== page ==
Although SignalScope Pro does not include the Dual FFT Analyzer tool, found in Electroacoustics Toolbox, it is still equipped to perform basic frequency response measurements. This tutorial focuses on using SignalScope Pro’s FFT Analyzer and Signal Generator tools to measure the frequency response of the audio device that you use as an analog interface to measure other systems and devices. If you want to measure the frequency response of a listening room for example, that measurement will be affected by the quality of the audio interface that you are using to make the measurement. Therefore, it is important to know how your measurements will be influenced by your audio interface.

When measuring the properties of some device, like its frequency response, that device is commonly referred to as the “device under test” or DUT. In this case, the DUT is actually the audio device that would normally be used as part of the complete measurement system you use to measure other DUT’s.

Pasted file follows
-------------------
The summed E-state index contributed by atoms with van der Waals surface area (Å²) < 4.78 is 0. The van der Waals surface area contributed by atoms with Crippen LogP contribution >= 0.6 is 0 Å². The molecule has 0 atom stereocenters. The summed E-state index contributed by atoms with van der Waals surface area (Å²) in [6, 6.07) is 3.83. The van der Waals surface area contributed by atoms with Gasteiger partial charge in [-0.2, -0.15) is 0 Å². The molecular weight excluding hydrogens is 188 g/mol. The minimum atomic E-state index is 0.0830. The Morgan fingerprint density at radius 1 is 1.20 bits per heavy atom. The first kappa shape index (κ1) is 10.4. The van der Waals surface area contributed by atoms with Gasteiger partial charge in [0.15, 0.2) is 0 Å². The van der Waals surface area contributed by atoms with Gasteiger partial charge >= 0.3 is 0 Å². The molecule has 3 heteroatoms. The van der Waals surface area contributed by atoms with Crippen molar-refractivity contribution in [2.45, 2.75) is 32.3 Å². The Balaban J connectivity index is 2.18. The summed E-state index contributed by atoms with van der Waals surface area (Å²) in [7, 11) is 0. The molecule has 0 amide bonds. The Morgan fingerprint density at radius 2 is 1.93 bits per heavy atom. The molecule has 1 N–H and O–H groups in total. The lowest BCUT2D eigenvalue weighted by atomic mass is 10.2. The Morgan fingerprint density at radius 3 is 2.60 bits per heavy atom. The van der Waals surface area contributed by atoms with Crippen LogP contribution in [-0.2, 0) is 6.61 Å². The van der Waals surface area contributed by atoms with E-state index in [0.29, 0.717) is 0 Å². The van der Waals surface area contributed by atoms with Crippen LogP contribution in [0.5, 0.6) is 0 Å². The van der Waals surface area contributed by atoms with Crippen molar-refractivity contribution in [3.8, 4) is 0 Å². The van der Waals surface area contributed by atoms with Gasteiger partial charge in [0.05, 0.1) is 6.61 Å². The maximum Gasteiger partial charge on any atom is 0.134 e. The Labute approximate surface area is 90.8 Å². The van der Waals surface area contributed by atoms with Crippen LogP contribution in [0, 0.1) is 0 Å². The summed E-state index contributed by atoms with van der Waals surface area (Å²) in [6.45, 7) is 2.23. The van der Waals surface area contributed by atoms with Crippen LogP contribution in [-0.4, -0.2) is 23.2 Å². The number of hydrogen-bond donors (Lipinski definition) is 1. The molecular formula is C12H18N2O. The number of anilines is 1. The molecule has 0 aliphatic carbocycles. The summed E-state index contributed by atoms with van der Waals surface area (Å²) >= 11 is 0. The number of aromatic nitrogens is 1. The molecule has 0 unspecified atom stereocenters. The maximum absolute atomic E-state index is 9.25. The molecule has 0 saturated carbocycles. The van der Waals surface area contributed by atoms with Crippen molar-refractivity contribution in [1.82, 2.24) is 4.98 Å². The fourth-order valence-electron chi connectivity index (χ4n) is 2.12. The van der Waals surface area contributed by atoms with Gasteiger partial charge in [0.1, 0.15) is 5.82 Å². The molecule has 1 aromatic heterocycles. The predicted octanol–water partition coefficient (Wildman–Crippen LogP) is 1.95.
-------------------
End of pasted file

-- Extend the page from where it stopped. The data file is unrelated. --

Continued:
Measuring Your Audio Device

  1. Connect your device to your Mac (if necessary, you may want to consult your device’s user guide or owner’s manual).
  2. Using a patch cable that is appropriate for the device you are using, connect one or more outputs of the device to one or more inputs of the same device. Figure 1 demonstrates the connections using an Echo AudioFire4 FireWire interface. It is important to keep in mind that what will be measured in this tutorial is actually the combined frequency response of the input channel, the output channel, and even the patch cable between them.
    Figure 1: 1/4″ plug patch cable


  3. Launch SignalScope Pro, if necessary.
  4. Create a new project, if one was not created automatically when the program launched.
  5. Click the Device IO button in the project window’s toolbar to open up the Device IO Setup window.